BBC NEWS Americas Africa Europe Middle East South Asia Asia Pacific Arabic Spanish Russian Chinese Welsh
BBCi CATEGORIES   TV   RADIO   COMMUNICATE   WHERE I LIVE   INDEX    SEARCH 

BBC NEWS
 You are in:  Entertainment
Front Page 
World 
UK 
UK Politics 
Business 
Sci/Tech 
Health 
Education 
Entertainment 
Showbiz 
Music 
Film 
Arts 
TV and Radio 
New Media 
Reviews 
Talking Point 
In Depth 
AudioVideo 


Commonwealth Games 2002

BBC Sport

BBC Weather

SERVICES 
Thursday, 8 February, 2001, 12:55 GMT
Connery rages over 'foreigner' tag
Sir Sean Connery
Sir Sean splits year between Spain and the Bahamas
Sir Sean Connery has claimed that he is being "treated like a foreigner" by new laws on donations to political parties by overseas benefactors.

The Scottish-born 007 star - who lives overseas with his wife Micheline - is fiercely proud of his roots.

He has long supported the SNP - to the tune of 50,000 a year in monthly donations.

Speaking in the Daily Record, Sir Sean said: "I've always been upfront about my support for the SNP and Scottish independence.

Sir Sean and wife Micheline
Sir Sean and wife Micheline when he was knighted last year

"But Labour's new laws party funding treat me like a foreigner.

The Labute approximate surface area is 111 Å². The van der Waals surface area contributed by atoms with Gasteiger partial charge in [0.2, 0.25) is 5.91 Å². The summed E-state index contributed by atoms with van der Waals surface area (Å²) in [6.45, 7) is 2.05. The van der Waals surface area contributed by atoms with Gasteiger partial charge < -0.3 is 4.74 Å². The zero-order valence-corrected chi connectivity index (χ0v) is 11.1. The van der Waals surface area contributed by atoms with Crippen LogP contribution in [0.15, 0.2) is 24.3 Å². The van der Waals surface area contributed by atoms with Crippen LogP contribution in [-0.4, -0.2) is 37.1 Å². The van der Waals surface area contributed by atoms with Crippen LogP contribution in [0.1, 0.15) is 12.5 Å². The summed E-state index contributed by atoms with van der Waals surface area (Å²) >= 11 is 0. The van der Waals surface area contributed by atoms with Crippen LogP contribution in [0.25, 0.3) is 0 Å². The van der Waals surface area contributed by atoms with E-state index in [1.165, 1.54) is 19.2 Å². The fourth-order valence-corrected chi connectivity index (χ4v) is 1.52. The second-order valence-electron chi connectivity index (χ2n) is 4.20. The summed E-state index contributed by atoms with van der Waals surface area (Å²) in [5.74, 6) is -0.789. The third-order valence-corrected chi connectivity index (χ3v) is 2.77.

"They prevent people like me from giving a penny to the SNP but do nothing to stop the millions that are flowing into Labour's coffers in London."

Sir Sean is a resident of the Bahamas who also spends part of each year in Spain.

The new law is part of the Political Parties, Elections and Referendums Act, drawn up after concerns about money buying influence following big donations from business people.

It states that exiles who want to fund mainland British parties must have a British address and also be registered to vote here.

'Struggle'

Sir Sean's comments come only a few weeks after he first spoke out against the new funding laws.

In December, he wrote in a Sunday newspaper, saying:

"New Labour - new stitch-up. That's my opinion of the new rules on party funding, rushed through Westminster a couple of weeks ago."

In the past, he has claimed that Labour tried to block his knighthood in revenge for him supporting the nationalists.

He also recently backed calls for the Scottish Executive to be termed a government.

"That gives us a taste of what it would be like if we really did have control over our own affairs in an independent Scotland," he said.

"We have taken the first steps after years of struggle. No-one should fear completing the journey."

Sir Sean was knighted by the Queen in July 2000 at the Palace of Holyrood house in Edinburgh.

See also:

03 Dec 00 | Scotland
SNP anger at 007 'discrimination'
18 Aug 99 | Scotland
Connery 'stabbed in the back'
27 Jul 99 | UK Politics
SNP could face Connery cash cut
29 Jan 01 | Entertainment
Connery and Walters 'greatest UK actors'
05 Jul 00 | Scotland
Sir Sean's pride at knighthood
Internet links:


The BBC is not responsible for the content of external internet sites

Links to more Entertainment stories are at the foot of the page.


E-mail this story to a friend

Links to more Entertainment stories